The town lines up for a parade down Broad Street in Southern Pines, NC, December 2006.

Once sense of place is defined and measured for each community, how can it be improved? What makes a better sense of place?

No matter the goal, achieving it will require the combined effort of the municipality, local organizations and community members, including many volunteer hours (as that seems to be how much is accomplished). An important step will be for the community to identify what it needs and what it wants, and to rank its priorities. Projects can occur simultaneously, but knowing which is a higher priority can focus efforts.

That probably sounds vague, but it is the simple process of identifying what you want and outlining how to achieve it.

For example, if a town lacks a center, then zoning and development patterns are possibly the problem. In that case, getting the municipality to understand that the town zoning needs to be amended will be important. If a community lacks organized festivals or cultural events, then a non-profit organization or a group of concerned community members may be up for the challenge. If a community wants local businesses, then it must develop a plan to attract business owners. Pop-up businesses are a great way to kickstart enthusiasm and economic development in a community. Creating a sense of place can develop into a very in-depth topic, pulling in marketing and “branding” of a town.

Main Street in Middleburg, VA.

Of course, these businesses and events need somewhere to occur. This is an excellent opportunity for rehabilitating or restoring historic buildings (or even old buildings) and cleaning up community parks and green space. Improving sense of place can happen one event at a time, one building at a time. Resources such as Project for Public Spaces and the National Complete Streets Coalition offer guidelines for creating healthy communities. Each town or community will interpret the information differently.

The most important element of improving sense of place is people; the community needs concerned, dedicated residents who want to be proud of where they live.

What do you think? How can you improve sense of place? Do you have any concrete solutions?

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Next up (next week) for the sense of place series: inferences and assumptions about places you’ve never been. Anything else you’d like to discuss?

Measuring Sense of Place

Last week, the Sense of Place mini-series began by discussing how to define the concept “sense of place.”  I wrote that asking questions relating to the five sense can help you to understand and define a place, and commenters added their own thoughts. It’s a topic open for scholarly and casual discussion, one that is gaining popularity and understanding. While preservation includes discussions of sense of place, the topic of sense of place could be its own dissertation. Therefore, I’m letting you know that I’m not an expert; I enjoy pondering the concept, learning about it and talking with you about sense of place. So let’s continue.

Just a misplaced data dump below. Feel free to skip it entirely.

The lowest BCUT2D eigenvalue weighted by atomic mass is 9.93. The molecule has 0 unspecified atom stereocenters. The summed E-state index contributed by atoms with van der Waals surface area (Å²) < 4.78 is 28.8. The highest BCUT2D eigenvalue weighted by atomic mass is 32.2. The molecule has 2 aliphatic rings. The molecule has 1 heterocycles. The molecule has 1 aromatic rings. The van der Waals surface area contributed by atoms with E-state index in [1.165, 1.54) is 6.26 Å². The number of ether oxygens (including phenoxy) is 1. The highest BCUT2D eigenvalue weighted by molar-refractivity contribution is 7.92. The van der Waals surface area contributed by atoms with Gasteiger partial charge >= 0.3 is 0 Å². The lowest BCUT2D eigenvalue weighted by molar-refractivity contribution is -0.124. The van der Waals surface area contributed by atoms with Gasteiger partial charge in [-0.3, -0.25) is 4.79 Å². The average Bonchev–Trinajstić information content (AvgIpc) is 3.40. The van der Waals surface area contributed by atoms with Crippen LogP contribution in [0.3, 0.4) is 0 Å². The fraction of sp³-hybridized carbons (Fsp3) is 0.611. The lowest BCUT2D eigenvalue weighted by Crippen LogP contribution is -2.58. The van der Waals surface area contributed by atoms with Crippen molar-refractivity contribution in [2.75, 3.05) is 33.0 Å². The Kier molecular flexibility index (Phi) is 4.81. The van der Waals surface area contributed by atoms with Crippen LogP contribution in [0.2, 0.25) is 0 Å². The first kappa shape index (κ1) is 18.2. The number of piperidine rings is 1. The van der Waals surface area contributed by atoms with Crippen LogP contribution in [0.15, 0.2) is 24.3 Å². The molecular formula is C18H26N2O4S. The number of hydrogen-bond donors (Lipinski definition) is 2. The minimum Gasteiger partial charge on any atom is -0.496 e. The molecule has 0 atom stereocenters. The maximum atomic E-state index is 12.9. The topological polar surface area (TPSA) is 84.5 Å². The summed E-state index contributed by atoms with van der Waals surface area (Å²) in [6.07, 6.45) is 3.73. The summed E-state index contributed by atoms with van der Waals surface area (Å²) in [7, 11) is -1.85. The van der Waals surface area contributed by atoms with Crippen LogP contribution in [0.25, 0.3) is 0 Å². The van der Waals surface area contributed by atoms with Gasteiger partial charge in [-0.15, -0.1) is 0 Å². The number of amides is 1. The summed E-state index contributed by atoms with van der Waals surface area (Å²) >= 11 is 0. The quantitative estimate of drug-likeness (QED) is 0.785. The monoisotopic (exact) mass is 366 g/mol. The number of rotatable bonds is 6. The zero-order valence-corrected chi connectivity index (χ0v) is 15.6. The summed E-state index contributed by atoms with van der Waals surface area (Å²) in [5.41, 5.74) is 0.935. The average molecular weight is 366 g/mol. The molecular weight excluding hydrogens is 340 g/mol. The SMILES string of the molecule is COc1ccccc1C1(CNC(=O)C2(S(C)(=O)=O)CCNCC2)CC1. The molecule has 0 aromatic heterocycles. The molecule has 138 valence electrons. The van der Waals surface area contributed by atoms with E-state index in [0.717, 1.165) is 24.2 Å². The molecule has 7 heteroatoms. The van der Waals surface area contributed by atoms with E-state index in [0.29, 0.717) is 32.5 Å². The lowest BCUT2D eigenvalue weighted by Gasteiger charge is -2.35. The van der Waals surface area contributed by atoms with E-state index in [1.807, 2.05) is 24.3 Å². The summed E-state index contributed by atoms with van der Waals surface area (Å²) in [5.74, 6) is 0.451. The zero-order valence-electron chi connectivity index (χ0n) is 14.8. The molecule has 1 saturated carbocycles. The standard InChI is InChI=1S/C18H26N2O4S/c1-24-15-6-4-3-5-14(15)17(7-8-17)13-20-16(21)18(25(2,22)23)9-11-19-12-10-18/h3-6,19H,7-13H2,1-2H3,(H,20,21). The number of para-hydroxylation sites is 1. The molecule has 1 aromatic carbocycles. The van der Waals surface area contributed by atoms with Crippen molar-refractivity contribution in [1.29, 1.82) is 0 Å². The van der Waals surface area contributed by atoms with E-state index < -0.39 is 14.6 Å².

Beyond defining sense of place, how do you measure it? How do you classify this somewhat abstract concept? How do you know if a place needs a sense of place improvement?

First, ask yourself if you can define sense of place for your locale. It may seem obvious, but if you cannot identify this particular place, then it probably lacks a sense of place. Typically, I think of many suburban locations as lacking a sense of place. If you have driven along Long Island highways, particularly central Long Island, you probably know what I mean. Basically, the highways looks like Anywhere, USA filled with car dealerships and chain stores and restaurants, all with the same, standard plans. (This isn’t to say Long Island is the only place that looks like this; it is just what I am familiar with.) However, imagine my pleasant surprise when I came across Build a Better Burb, an organization dedicated to improving sense of place on Long Island through Main Street revitalization, regional planning and housing solutions. Finally!

While one community may have a stronger sense of place than another, I’d say that it isn’t something necessarily up for traditional comparison. The idea isn’t to give every place the same feeling and measure it by the exact same standards. Perhaps a good way to measure is by cultural/social feeling (mentioned by Karri). If a community hosts events, has people out and about in all forms of transit (depends on location) with daily interactions, features a variety of businesses and has a welcome vibe, then it must have a strong sense of place. Right?

We preservationists talk about local businesses over and over, but for good reason. An important measure of sense of place could be the ration of locally owned, independent businesses vs. chains of corporate America. Common sense will say that the more local businesses = a stronger sense of place.

Another measurement could be the overall happiness  (though measuring happiness is another difficult subject) and level of involvement from community  members and frequency of events. A town with residents who care and want to create a home will shine and be a welcoming place and appear as a nice place to live. And since individuals compose a town, when they are involved, they will shape the town and sense of place.

How to measure sense of place is a good question. It’s one to which I do not have an answer. For now, I’ll leave my opinion on this matter as: understanding how to define sense of place, allows you to recognize the strength of a place and to empirically measure sense of place. This paper from the University of Queensland, Australia suggests empirical studies, for example. But, as for the charts and graphs type of measurements, I don’t believe it’s that kind of concept.

And while these may be subjective measurements and opinions, perhaps sense of place is a concept best understood and measured subjectively, in order to maintain the individuality of places. Maybe a measurement is based on how in depth you can define the sense of place for the community. What do you think? What would you like to add to measuring sense of place?